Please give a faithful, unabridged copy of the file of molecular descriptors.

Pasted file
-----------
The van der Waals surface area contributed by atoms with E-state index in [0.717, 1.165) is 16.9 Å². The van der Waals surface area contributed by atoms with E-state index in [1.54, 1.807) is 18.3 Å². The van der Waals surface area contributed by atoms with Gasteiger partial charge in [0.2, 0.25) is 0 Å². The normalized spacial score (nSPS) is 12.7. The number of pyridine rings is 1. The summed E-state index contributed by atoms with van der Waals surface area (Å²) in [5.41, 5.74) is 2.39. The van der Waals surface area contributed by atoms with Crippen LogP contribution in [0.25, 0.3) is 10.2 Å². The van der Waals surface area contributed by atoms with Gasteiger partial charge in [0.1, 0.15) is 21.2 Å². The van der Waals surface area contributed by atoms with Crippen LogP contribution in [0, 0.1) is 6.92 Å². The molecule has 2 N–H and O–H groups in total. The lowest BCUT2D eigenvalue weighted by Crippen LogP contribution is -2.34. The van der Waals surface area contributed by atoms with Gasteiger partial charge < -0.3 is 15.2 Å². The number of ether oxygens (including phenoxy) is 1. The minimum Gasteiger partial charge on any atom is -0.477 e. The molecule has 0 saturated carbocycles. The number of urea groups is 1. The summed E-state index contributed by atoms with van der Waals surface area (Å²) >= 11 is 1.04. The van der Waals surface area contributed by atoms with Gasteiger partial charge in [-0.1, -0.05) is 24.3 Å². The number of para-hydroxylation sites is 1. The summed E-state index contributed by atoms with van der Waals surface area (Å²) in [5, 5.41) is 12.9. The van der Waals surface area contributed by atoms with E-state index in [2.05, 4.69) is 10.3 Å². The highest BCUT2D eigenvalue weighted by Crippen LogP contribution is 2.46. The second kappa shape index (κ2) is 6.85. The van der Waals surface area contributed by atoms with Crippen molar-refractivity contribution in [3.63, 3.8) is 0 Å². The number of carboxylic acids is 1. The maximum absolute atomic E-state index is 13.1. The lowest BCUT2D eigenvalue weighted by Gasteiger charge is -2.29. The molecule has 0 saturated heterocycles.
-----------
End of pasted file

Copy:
The van der Waals surface area contributed by atoms with E-state index in [0.717, 1.165) is 16.9 Å². The van der Waals surface area contributed by atoms with E-state index in [1.54, 1.807) is 18.3 Å². The van der Waals surface area contributed by atoms with Gasteiger partial charge in [0.2, 0.25) is 0 Å². The normalized spacial score (nSPS) is 12.7. The number of pyridine rings is 1. The summed E-state index contributed by atoms with van der Waals surface area (Å²) in [5.41, 5.74) is 2.39. The van der Waals surface area contributed by atoms with Crippen LogP contribution in [0.25, 0.3) is 10.2 Å². The van der Waals surface area contributed by atoms with Gasteiger partial charge in [0.1, 0.15) is 21.2 Å². The van der Waals surface area contributed by atoms with Crippen LogP contribution in [0, 0.1) is 6.92 Å². The molecule has 2 N–H and O–H groups in total. The lowest BCUT2D eigenvalue weighted by Crippen LogP contribution is -2.34. The van der Waals surface area contributed by atoms with Gasteiger partial charge < -0.3 is 15.2 Å². The number of ether oxygens (including phenoxy) is 1. The minimum Gasteiger partial charge on any atom is -0.477 e. The molecule has 0 saturated carbocycles. The number of urea groups is 1. The summed E-state index contributed by atoms with van der Waals surface area (Å²) >= 11 is 1.04. The van der Waals surface area contributed by atoms with Gasteiger partial charge in [-0.1, -0.05) is 24.3 Å². The number of para-hydroxylation sites is 1. The summed E-state index contributed by atoms with van der Waals surface area (Å²) in [5, 5.41) is 12.9. The van der Waals surface area contributed by atoms with E-state index in [2.05, 4.69) is 10.3 Å². The highest BCUT2D eigenvalue weighted by Crippen LogP contribution is 2.46. The second kappa shape index (κ2) is 6.85. The van der Waals surface area contributed by atoms with Crippen molar-refractivity contribution in [3.63, 3.8) is 0 Å². The number of carboxylic acids is 1. The maximum absolute atomic E-state index is 13.1. The lowest BCUT2D eigenvalue weighted by Gasteiger charge is -2.29. The molecule has 0 saturated heterocycles.